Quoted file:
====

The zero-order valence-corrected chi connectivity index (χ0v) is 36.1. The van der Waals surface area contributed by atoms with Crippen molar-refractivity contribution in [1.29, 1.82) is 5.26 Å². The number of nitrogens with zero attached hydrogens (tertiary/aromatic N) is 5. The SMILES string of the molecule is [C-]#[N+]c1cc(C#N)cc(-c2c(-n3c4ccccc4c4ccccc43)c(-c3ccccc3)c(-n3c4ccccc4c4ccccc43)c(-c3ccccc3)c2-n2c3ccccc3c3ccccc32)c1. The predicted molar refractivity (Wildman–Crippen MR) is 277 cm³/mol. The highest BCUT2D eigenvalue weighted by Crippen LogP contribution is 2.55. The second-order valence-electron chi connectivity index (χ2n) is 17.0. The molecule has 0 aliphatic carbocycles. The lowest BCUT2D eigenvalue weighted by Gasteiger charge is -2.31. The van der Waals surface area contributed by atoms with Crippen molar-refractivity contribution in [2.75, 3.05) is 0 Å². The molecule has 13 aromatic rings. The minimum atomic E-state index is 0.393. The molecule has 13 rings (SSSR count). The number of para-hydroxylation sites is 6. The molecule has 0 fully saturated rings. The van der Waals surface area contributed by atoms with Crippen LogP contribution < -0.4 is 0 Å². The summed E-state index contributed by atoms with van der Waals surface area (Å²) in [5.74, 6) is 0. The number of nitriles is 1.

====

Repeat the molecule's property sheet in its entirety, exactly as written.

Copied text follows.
The zero-order valence-corrected chi connectivity index (χ0v) is 36.1. The van der Waals surface area contributed by atoms with Crippen molar-refractivity contribution in [1.29, 1.82) is 5.26 Å². The number of nitrogens with zero attached hydrogens (tertiary/aromatic N) is 5. The SMILES string of the molecule is [C-]#[N+]c1cc(C#N)cc(-c2c(-n3c4ccccc4c4ccccc43)c(-c3ccccc3)c(-n3c4ccccc4c4ccccc43)c(-c3ccccc3)c2-n2c3ccccc3c3ccccc32)c1. The predicted molar refractivity (Wildman–Crippen MR) is 277 cm³/mol. The highest BCUT2D eigenvalue weighted by Crippen LogP contribution is 2.55. The second-order valence-electron chi connectivity index (χ2n) is 17.0. The molecule has 0 aliphatic carbocycles. The lowest BCUT2D eigenvalue weighted by Gasteiger charge is -2.31. The van der Waals surface area contributed by atoms with Crippen molar-refractivity contribution in [2.75, 3.05) is 0 Å². The molecule has 13 aromatic rings. The minimum atomic E-state index is 0.393. The molecule has 13 rings (SSSR count). The number of para-hydroxylation sites is 6. The molecule has 0 fully saturated rings. The van der Waals surface area contributed by atoms with Crippen LogP contribution < -0.4 is 0 Å². The summed E-state index contributed by atoms with van der Waals surface area (Å²) in [5.74, 6) is 0. The number of nitriles is 1.